Early into his swim of the Amazon, Martin Strel stops to enjoy the quiet of the river and the beauty of the surrounding forest - what's left of it. "People need this," he says, with a desperate edge in his voice. The same can be said for Big River Man
, the documentary about Strel. It provides the necessary escape in this time of social and economic unrest. It not only transports audiences to the vibrant world of Amazonia, but inspires them with its subject: a man who chases his dreams no matter how impossible they seem.
Strel swims big rivers (the Yangtze, Danube, Mississippi) in the hopes of awakening people to their pollution. To finance this cause, the 53-year-old Slovenian has had almost every job imaginable from flamenco guitar teacher to film actor to professional gambler. Big River Man
chronicles Strel's most important effort: his 2007 swim of the world's most dangerous river, the Amazon.
For a man who has braved 22,000 miles of the world's deadliest waterways, Strel is surprisingly shy and humble. He blushes when people so much as mention his endurance swimming. Early on in Maringouin's film, Strel watches another documentary about his swimming with a certain detached wonder as if it is not him on screen.
Like the Amazon River itself, Strel also has a dark side. Director John Maringouin effectively conveys these layers of Strel and nature through his camerawork and ominous, ever-shifting tone.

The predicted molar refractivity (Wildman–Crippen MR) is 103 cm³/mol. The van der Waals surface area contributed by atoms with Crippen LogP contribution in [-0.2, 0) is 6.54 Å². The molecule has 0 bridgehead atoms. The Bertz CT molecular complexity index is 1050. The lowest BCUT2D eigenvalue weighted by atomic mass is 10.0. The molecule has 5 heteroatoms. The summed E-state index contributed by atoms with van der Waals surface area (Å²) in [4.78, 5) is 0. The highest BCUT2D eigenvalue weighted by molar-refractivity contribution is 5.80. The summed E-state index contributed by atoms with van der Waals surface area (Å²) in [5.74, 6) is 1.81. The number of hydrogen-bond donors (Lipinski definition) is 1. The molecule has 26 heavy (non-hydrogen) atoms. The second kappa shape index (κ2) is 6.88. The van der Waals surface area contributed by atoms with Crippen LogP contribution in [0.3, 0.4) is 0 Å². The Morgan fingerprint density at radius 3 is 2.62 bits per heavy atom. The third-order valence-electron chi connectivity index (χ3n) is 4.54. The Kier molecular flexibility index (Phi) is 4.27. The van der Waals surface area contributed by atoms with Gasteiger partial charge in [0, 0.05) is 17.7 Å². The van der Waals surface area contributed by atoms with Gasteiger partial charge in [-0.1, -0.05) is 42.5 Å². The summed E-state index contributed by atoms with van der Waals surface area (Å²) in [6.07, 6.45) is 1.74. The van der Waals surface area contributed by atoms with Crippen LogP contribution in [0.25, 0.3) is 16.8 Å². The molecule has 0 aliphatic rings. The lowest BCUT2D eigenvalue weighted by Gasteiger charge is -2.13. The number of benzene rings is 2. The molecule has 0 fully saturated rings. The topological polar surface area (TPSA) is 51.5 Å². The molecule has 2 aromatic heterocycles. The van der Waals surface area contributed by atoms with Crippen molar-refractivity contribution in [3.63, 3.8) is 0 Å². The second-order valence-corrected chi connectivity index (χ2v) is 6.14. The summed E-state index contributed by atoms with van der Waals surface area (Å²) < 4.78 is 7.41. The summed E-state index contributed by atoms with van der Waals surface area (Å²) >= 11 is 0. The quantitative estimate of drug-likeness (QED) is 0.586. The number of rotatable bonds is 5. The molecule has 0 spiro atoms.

On the Amazon, Strel is revealed to be a raging alcoholic who is haunted by his father's abandonment. When he swims, he is like a wild animal - thrashing forward as if desperately trying to cleanse himself of all his anger, shame and sadness.
Maringouin conveys these sides of Strel through different camera styles. His distanced camerawork early in the film serves to emphasize Strel's shyness and alienation from his environment. The more his demons are uncovered, the closer the camera gets to him. Strel's arms almost hit the camera as they slice through the water. Maringouin also employs a frenzied, hand-held style late in the film, evoking Strel's state of mind which teeters on the brink of insanity.
Maringouin's visual style also conveys the complexity of the nature around Strel. He captures both its beauty and horror in the same frame. In one scene, for example, we see crocodiles lurking for prey and rotten trees floating by as sunlight dapples the water with smears of crimson and gold.
Maringouin finally underscores the duality of man and nature with his tone. It is a potent mix of excitement and dread. The camerawork pumps us with adrenaline while the eerie guitar music in the background reminds us of Strel's demons and the challenges he must face. The closer Strel comes to the point of exhaustion and insanity, the more frightening the film becomes. Maringouin does not give the audience any sense of safety here. He is uncompromising in his depiction of Strel. We even see Strel, in a hallucinatory state, wrap wires around his head in an attempt to flush his brain of all parasites and impure thoughts. By the end of the film, like Strel, you will feel like you have been beaten.
Despite obstacles of the body and mind, Strel never quits. Perhaps we should take a cue from him; face our fears and pick ourselves up during these rough times. In this age where we are battling both nature and ourselves, Strel is a man to watch closely. Do not miss his amazing story when it airs on Planet Green January 9 at 10 p.m. ET. It's a long, harrowing journey, but one well worth taking.